Posts Tagged ‘vicious cycle of poverty’

Liberty vs Compassion

July 21, 2014 Leave a comment

I read a recent Huffington Post essay titled “Koch High: How the Koch Brothers are Buying Their Way Into the  Minds of Public School Students” with a combination of revulsion, horror, and fascination. The extended article describes the evolution of the Young Entrepreneurs (YE) program, a program ostensibly designed to help disadvantaged teenagers learn and apply entrepreneurial skills but explicitly designed to counter the “left’s” efforts to “infiltrate” public schools.

I was revolted by the Young Entrepreneurs program because, at its root, it is brainwashing. Here are some paragraphs that support this assertion:

The focus on high school students is a key part of the Kochs’ long-term effort to create a libertarian-minded society from the ground up.

“We hope to develop students’ appreciation of liberty by improving free-market education,” the Koch associates wrote during the program’s initial planning stages. “Ultimately, we hope this will change the behavior of students who will apply these principles later on in life.”

“We are operating under the assumption that high-school students do not receive an education that gives them an understanding and an affinity toward free markets… Without the knowledge or affinity for free markets, students cannot appreciate the role that free markets play in laying the foundations for prosperity and freedom in society.”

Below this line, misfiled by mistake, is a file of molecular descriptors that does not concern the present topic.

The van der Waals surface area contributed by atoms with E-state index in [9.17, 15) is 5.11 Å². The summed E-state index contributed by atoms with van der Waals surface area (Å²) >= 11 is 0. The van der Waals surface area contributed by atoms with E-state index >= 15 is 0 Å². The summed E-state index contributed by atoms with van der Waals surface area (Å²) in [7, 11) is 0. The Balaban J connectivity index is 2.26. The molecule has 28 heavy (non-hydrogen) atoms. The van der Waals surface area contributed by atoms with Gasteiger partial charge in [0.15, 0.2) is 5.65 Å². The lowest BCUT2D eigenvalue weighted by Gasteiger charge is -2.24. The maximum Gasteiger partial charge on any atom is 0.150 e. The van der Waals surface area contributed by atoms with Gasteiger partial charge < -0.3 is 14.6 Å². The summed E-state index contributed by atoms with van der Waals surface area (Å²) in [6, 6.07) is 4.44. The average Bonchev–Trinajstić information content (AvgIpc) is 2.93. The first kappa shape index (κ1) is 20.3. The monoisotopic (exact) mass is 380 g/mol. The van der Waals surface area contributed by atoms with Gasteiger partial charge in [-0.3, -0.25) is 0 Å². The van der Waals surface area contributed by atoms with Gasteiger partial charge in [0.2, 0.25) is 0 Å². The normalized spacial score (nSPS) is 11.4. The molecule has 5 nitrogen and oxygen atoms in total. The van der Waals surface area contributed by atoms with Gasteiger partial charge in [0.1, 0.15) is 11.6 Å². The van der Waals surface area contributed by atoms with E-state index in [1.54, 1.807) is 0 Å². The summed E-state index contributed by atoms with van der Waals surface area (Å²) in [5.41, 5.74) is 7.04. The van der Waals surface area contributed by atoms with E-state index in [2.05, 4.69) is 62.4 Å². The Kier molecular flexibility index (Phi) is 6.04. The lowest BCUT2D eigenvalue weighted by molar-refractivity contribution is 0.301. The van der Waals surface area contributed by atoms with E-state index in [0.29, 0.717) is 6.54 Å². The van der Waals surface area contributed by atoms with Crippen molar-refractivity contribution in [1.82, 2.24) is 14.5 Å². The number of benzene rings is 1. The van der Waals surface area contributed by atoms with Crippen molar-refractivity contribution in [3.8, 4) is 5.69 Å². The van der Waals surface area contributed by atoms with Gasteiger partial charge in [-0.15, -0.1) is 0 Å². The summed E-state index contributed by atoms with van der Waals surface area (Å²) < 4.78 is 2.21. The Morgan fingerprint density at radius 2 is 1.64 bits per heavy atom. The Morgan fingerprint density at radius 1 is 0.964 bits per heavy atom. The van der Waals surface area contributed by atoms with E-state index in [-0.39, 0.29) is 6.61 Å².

The article details the kinds of recruiting and training conducted by the Koch brothers. The organization uses libertarian listservs to identify teachers who will be sympathetic to the training and provided an examples of the videos and “textbooks” (including ones written by the Koch brothers themselves) that were required reading. and offered examples of quiz questions like:

  • “If people who make very little money have modern conveniences, are they really poor?”
  • “True or False: International trade should be heavily regulated for the good of a country’s economy”

And the article is sprinkled with examples of Newspeak from the libertarians, two of which are highlighted in the following paragraph describing the YE curriculum:

Today, to teach its most controversial lessons, YE often relies on videos provided by the Charles Koch-chaired Institute for Humane Studies, which operates out of George Mason University in Virginia. The videos are produced and marketed under an institute arm called Learn Liberty, which offers dozens of educational videos on libertarian and conservative topics

Who could possibly oppose “Humane Studies” or a course that advocates “liberty”?

I reacted with horror because the underlying economics echo a prediction I made regarding the ultimate effects of the private-public partnerships now advocated and embraced by the President… and echoed statements I might have made as School superintendent in the 1990s when school-business partnerships seemed like an innocuous win-win opportunity. Here’s a description of how YE got its foothold in Kansas:

Kansas is a particularly ripe state for YE to target. In addition to serving as Koch Industries’ home base, the state has a public school system hungry for extra help: It’s so underfunded that a few months ago the state’s Supreme Court deemed school funding levels unconstitutionally low. (see earlier posts on this topic)